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New anti-Semitism monitor sees role as reactive, proactive

 
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WASHINGTON – Hannah Rosenthal knows her new position fighting anti-Semitism will include responding to anti-Jewish attacks and rhetoric, but she also figures to be heavily involved in outreach, too.

“I expect there will be some reactive things when hate rears its ugly head,” said Rosenthal, who started work Monday as the State Department’s new special envoy to monitor and combat anti-Semitism. “But I see some of this as proactive, being an ambassador and educator to organizations, to activists, to people in various parts of the world, on the importance of viewing anti-Semitism as a human rights issue.”

Acknowledging it may sound a little “hokey,” she said it’s about “participating in some strategies that will build tolerance and make the world a better place.”

Following a stint in the Department of Health and Human Services during the Clinton administration, Rosenthal served from 2000 to 2005 as executive director of the Jewish Council for Public Affairs, an umbrella group comprised of the major synagogue movements, national organizations, and local Jewish communities across North America.

Most recently she was the vice president for community relations for the not-for-profit WPS Health Insurance Co. in Madison, Wis.

Rosenthal, 58, a former rabbinical student, is the daughter of a rabbi who was the only member of his family to survive the Holocaust. She says she comes from a family that “believed in relationship-building and that the worst danger Jews face is isolation,” so her personal and professional lives have been devoted to “enlarging the tent and enlarging the table.”

Conservative bloggers have criticized the nomination, noting that Rosenthal served on the advisory board of J Street, an organization that has called repeatedly for robust debate about Israel-Palestinian issues while backing U.S. pressure on Israel and the Palestinians in pursuit of a two-state solution, criticizing Israel’s invasion of Gaza, and opposing new anti-Iranian sanctions at this time.

Critics also point to an opinion piece that she wrote in The New York Jewish Week in which she asserted that pro-Israel events were being “dominated by narrow, ultra-conservative views of what it means to be pro-Israel.”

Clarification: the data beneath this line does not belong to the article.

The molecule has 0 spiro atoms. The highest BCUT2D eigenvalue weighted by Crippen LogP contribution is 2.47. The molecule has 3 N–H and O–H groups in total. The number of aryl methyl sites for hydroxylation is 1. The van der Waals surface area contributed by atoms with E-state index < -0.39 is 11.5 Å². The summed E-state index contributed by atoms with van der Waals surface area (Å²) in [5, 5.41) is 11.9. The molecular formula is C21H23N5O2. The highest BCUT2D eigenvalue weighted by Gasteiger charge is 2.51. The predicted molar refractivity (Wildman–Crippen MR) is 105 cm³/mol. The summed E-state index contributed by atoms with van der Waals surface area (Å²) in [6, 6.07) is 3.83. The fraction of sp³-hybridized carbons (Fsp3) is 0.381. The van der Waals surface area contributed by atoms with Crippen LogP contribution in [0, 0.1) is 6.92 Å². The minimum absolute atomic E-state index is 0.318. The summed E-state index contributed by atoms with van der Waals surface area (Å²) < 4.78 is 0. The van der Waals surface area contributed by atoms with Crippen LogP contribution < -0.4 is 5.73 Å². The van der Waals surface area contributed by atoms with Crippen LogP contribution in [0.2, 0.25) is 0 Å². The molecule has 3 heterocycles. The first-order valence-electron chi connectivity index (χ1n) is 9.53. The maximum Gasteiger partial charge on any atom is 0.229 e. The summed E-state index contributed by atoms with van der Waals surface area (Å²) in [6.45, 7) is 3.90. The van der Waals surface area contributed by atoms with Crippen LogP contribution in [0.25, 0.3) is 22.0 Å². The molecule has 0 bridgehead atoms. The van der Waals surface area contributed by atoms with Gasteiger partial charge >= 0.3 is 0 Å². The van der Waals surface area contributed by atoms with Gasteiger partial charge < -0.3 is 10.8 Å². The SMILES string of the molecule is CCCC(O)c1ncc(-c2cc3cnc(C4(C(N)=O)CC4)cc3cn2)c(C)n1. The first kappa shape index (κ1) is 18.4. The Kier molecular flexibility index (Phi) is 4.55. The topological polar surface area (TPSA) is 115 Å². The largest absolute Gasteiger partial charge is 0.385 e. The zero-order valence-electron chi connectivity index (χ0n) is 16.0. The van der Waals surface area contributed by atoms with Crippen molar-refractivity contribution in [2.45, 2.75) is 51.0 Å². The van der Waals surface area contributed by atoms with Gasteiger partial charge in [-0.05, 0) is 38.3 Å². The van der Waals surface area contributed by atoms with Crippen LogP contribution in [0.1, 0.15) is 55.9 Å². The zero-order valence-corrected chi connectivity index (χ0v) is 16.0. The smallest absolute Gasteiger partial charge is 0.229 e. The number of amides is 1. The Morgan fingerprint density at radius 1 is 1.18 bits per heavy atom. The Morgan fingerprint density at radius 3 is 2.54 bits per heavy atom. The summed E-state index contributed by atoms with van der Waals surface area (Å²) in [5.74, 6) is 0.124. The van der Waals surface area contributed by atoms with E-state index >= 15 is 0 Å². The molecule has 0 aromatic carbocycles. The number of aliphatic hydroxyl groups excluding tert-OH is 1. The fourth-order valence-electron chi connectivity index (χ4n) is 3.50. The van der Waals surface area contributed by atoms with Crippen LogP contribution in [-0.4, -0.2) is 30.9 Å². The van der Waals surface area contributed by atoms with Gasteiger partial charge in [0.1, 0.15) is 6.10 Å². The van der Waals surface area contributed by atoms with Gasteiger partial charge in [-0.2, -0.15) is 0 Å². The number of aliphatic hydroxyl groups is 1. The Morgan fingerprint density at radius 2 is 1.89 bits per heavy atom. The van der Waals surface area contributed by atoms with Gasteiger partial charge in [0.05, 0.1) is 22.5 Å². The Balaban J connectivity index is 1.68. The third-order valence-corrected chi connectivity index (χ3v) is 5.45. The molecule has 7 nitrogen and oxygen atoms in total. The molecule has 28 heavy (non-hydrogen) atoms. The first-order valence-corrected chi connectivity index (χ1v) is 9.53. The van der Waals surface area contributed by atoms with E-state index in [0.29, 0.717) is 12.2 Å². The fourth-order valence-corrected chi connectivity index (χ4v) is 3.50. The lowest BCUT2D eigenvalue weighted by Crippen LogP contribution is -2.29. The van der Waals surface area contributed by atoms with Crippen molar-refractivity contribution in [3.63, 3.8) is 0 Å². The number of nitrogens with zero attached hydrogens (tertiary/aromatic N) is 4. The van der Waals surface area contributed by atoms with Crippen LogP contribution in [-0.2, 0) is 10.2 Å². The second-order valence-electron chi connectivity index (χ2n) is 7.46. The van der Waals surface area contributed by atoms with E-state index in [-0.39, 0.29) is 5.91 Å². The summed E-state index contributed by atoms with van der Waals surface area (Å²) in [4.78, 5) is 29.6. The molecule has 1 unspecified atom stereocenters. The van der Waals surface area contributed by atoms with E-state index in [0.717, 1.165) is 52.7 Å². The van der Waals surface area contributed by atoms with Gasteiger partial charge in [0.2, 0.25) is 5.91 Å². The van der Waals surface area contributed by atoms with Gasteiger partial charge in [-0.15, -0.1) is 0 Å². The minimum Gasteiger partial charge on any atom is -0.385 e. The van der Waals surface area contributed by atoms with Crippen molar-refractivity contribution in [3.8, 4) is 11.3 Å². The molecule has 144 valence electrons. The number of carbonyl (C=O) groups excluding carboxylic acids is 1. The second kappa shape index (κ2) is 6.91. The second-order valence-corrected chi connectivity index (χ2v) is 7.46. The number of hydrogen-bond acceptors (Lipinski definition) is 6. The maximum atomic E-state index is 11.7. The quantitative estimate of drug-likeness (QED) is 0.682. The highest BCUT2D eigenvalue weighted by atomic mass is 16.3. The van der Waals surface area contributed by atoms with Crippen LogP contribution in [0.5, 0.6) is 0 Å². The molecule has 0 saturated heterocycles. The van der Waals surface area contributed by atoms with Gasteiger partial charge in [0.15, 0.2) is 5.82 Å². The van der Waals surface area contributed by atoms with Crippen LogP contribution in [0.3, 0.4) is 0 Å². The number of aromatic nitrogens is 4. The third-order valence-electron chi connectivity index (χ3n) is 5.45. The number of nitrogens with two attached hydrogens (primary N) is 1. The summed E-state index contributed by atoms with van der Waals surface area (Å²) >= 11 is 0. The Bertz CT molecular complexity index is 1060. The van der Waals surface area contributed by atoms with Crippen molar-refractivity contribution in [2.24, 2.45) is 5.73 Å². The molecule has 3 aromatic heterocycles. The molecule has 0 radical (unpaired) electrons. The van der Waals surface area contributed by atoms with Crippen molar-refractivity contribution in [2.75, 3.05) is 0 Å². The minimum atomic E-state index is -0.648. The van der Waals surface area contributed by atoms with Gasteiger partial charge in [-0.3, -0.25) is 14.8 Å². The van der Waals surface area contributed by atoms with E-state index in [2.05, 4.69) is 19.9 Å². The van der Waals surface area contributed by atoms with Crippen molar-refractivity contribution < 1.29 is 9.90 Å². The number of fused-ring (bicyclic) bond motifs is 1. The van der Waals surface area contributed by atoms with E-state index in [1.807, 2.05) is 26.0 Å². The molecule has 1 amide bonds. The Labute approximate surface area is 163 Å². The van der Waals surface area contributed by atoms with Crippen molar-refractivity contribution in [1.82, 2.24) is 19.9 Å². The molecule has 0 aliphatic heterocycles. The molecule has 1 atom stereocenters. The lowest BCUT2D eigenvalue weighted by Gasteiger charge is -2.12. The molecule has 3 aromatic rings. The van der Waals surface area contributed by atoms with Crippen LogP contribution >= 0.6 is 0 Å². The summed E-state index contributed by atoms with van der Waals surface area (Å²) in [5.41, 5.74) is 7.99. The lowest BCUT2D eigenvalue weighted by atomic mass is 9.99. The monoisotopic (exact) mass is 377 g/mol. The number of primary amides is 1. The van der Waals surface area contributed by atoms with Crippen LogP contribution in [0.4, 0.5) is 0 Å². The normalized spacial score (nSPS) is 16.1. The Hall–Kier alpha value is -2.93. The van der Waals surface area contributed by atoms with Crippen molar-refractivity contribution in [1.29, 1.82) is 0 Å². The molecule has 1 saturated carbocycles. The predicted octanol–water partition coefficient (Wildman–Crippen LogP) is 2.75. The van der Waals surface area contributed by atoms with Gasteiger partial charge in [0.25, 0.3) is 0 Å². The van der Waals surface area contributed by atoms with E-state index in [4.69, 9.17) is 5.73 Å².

Conservative bloggers also noted that Abraham Foxman, the director of the Anti-Defamation League, issued an open letter criticizing Rosenthal’s claims.

Foxman could not be reached, but the ADL did issue a statement quoting him as saying that “this appointment signals the continued seriousness of America’s resolve to fight anti-Semitism.”

Rosenthal said that she has served as a member of J Street’s advisory council because “there’s genuine concern about how we proceed in the Middle East and I happen to believe that the status quo is unacceptable.”

She believes that some of the controversy over J Street can be attributed to generational issues.

“If the older generation doesn’t look to the younger generation for ideas and support,” she said, “we’re going to be isolated and so will Israel.”

Rosenthal said the Middle East will be one of the areas with which she’ll be dealing in her new job.

“Some of the criticism Israel sees and its isolation in the United Nations clearly comes from a place of anti-Semitism, but not all of it does,” she said. “We need to call out anti-Semitism when it’s there.”

Rosenthal said she also is concerned about the increase in Holocaust denial around the world, especially from Iranian President Mahmoud Ahmadinejad, as well as reports of recent upsurges in anti-Semitism in Eastern Europe and the former Soviet Union.

Holocaust denial “is despicable,” she said. “Anyone who denies the Holocaust happened must be confronted immediately.”

Rosenthal said she didn’t seek the anti-Semitism position — she actually was advocating for someone else in the role — when Obama administration official Michael Posner suggested she might be the right person for the job.